The Institute grants paid leave to its benefits-eligible employees to guard against loss of earnings due to injury or illness. Sick leave is not part of salary or wages to which an employee is entitled regardless of need; it is to be used only when the employee is unable to work due to injury or illness. Sick leave is not payable upon termination, except in some cases upon retirement (see 4.3.5 below). The sick leave policy for faculty is found at Policies & Procedures Section 7.5.4.
Employees are responsible for using sick leave only for the appropriate purposes, and for tracking sick leave used. The supervisor is also responsible for the proper and consistent application of MIT's sick leave policies.
A summary of the Institute's paid sick leaves for non-faculty staff, effective January 1, 2021, is as follows:
Most benefits-eligible staff working in Massachusetts are covered by the following two Massachusetts laws. MIT's Sick Time and SIRP benefits generally run concurrently with the leaves provided under these laws; that is, a day of sick leave may count as Sick Time, as time under the Massachusetts Earned Sick Time law, and, in some cases, also under the Paid Family and Medical Leave Act. Those two laws are:
See Section 4.3.4 for information on how some of these leaves may run concurrently.
Accrued Sick Time may be used by benefits-eligible employees unable to work due to:
Absences caused by work-related injuries or accidents are generally covered by Workers' Compensation. For use of Sick Time to supplement Workers' Compensation pay, see Section 4.5, Industrial Accident and Workers' Compensation.
All benefits-eligible employees are credited with 20 days of Sick Time on their date of hire; as explained below, Sick Time is tracked in hours so that the credit of 20 days for a full-time employee equals a credit of 160 hours of Sick Time at hire. After completing one year of service, they begin to accrue one day of Sick Time at the end of each subsequent month of service, based on their anniversary date. The initial crediting and monthly accruals of Sick Time are pro-rated for part-time staff.
Unused Sick Time may be carried over and accumulated to a maximum of 132 days (that is, approximately 6 months; 1,056 hours); support staff hired on or before December 31, 2020 may accrue up to 192 days (1,536). Sick Time accruals cease once an employee's Sick Time bank reaches the stated maximum; when Sick Time is used, monthly credits resume up to the maximum.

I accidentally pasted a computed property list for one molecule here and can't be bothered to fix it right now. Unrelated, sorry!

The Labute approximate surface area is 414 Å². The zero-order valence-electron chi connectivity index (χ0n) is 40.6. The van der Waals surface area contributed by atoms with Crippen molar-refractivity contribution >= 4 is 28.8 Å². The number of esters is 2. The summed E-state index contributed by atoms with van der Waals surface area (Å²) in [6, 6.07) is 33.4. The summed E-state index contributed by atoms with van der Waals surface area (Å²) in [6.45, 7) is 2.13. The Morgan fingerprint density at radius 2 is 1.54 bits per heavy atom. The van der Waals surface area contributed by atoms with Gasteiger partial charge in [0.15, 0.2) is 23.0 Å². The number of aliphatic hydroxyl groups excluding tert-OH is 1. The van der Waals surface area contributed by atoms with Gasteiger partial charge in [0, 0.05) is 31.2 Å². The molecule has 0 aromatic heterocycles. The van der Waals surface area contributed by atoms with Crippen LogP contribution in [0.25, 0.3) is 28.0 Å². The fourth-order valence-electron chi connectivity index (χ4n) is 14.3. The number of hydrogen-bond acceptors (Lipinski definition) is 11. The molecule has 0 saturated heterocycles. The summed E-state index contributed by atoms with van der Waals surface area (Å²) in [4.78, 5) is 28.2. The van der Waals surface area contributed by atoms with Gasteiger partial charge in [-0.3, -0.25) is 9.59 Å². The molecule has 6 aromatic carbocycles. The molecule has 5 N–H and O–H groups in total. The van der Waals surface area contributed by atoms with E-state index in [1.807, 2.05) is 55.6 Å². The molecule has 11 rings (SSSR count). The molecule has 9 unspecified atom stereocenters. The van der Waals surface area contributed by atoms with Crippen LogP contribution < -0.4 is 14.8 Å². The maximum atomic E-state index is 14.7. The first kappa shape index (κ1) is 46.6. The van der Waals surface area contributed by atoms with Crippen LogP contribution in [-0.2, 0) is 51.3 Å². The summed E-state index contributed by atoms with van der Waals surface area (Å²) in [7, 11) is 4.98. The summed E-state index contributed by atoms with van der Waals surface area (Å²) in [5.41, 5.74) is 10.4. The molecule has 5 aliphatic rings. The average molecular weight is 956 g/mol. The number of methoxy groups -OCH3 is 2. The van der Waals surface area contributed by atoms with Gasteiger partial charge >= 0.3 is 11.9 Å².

Salaried staff who were employed on December 31, 2020 were credited on January 1, 2021 with a Sick Time balance based on their years of service as a salaried staff member, with a minimum credit of 20 days. See HR's Employee Leaves site for more information on crediting.
Sick Time is paid at the usual salary for salaried employees, and at the usual straight-time rates plus any applicable shift differential for hourly paid staff. For a work-related injury, see Section 4.5, Industrial Accident and Worker's Compensation, for information on coordination of payments.
Sick Time may be taken intermittently when medically necessary, in increments of at least 15 minutes. The employee must attempt to work out an intermittent leave schedule that meets their needs without unduly disrupting MIT's operations, subject to the approval of their Healthcare Provider.
All PFMLA leaves are capped at 26 weeks in a Benefit Year. Employees who have reached the 26 weeks limit cannot use any remaining accrued Sick Time for the same injury or illness.
Employees whose illnesses extend beyond 26 weeks may be eligible for benefits under MIT's Long-Term Disability Plan. These employees should contact the Disabilities Services and Medical Leaves Office.
See Section 4.3.4 for more information on notification and approval of Sick Time.
MIT's Serious Illness Reduced Pay policy (SIRP) provides a source of income for all benefits-eligible employees in addition to accrued Sick Time, paid at a reduced rate (80% of an employee's normal pay), for an employee's Serious Health Condition.
SIRP is designed to meet the requirements of the MA Paid Family and Medical Leave Act (PFMLA) for benefits-eligible staff. See Section 4.3.7 for information on MIT's PFMLA Plan (MIT login required), and on additional terms and provisions for leave under the PFMLA.